Study Examines Gender Differences in Chronic Pain among Veterans
Pain and its impact on physical and emotional functioning have been associated with prior traumatic experiences, low levels of social support, and higher levels of conflict. In particular, these variables have been linked with greater pain intensity, disability, and depressive symptom severity in persons with chronic pain. Notably, gender differences in traumatic exposure, social support, and interpersonal conflict have been observed among Veterans. Thus, this study examined a) gender differences in trauma, social support, and family conflict among Veterans with chronic pain, and b) whether these variables were differentially associated with pain severity, functioning, and depressive symptom severity as a function of gender. Using data from the Women Veterans Cohort Study survey, investigators studied OEF/OIF/OND male and female Veterans who were enrolled in VA healthcare between 9/01 and 9/12 – and who endorsed having pain for three months or longer. Self-report measures included: pain severity, functioning, depressive symptom severity, opioid use, exposure to traumatic life events, emotional and tangible support, and family conflict.
- Of the 662 Veterans who completed the survey, 460 (69%) reported experiencing pain for 3 months or longer (67% of men and 71% of women); 75% stated pain had been present more than one year.
- The most problematic sites of pain were: back (37%), joint (33%), headache (12%), and neck (9%).
- Men and women Veterans did not differ significantly in terms of pain severity, pain interference with function, depressive symptom severity, or use of prescription opioids.
- Relative to men, women Veterans reporting chronic pain evidenced higher rates of childhood interpersonal trauma (51% vs. 34%) and military sexual trauma (54% vs 3%), as well as lower levels of combat exposure.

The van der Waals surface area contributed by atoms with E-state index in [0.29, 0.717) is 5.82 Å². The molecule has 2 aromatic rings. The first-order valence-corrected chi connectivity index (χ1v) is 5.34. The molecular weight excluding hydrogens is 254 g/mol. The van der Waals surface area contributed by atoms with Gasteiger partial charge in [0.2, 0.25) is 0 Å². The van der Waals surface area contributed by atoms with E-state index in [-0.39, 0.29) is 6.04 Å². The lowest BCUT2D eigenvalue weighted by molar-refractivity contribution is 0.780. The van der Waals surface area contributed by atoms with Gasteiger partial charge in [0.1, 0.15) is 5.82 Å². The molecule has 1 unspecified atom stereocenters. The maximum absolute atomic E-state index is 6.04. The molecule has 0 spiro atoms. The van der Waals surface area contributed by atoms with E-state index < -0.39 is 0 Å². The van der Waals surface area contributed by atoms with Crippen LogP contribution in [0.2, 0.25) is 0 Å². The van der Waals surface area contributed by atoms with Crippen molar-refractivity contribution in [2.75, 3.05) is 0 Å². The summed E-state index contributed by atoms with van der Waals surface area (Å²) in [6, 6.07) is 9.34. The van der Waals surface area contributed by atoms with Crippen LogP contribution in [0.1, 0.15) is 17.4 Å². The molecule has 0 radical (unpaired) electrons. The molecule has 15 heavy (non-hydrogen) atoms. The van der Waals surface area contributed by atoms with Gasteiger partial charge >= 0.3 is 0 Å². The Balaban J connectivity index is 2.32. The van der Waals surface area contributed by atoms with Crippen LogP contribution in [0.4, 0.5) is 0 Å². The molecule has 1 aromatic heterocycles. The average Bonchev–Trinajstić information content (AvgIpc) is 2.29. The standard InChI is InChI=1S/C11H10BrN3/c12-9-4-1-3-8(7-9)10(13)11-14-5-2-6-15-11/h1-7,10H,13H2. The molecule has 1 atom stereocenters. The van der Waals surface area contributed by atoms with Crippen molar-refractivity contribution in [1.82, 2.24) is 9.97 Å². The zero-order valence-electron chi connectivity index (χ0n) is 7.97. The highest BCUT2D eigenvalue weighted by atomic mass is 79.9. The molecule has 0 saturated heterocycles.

- Being married was associated with greater pain-related functional difficulty for women and lower difficulty for men. Combat exposure was associated with pain-related functional difficulty for women but was unrelated for men. Childhood interpersonal trauma was more strongly associated with pain-related functioning among men. Family conflict was associated with greater pain-related functional difficulty and depressive symptoms for men, but was unrelated for women.
- The use of cross-sectional data in this study yielded information about associations but precluded predictive conclusions. This study did not assess receipt of VA services or other treatments that might have mitigated pain severity.
- Rates of endorsed military sexual trauma among men were extremely low and may have hampered efforts to detect gender as a moderator of this variable.
- The mild levels of pain and depressive symptoms endorsed by this population of Veterans, not all of whom were seeking treatment, suggests that results may not generalize to Veterans with more severe pain/distress.
Gender may be a salient target of investigation when examining development of and/or adaptation to chronic pain, and is an important consideration in tailoring treatment programs to meet the needs of Veterans with chronic pain.
Driscoll M, Higgins D, Seng E, Buta E, Goulet J, Heapy A, Kerns R, Brandt C, and Haskell S. Trauma, Social Support, Family Conflict and Chronic Pain in Recent Service Veterans: Does Gender Matter? Pain Medicine. June 2015;16(6):1101-11.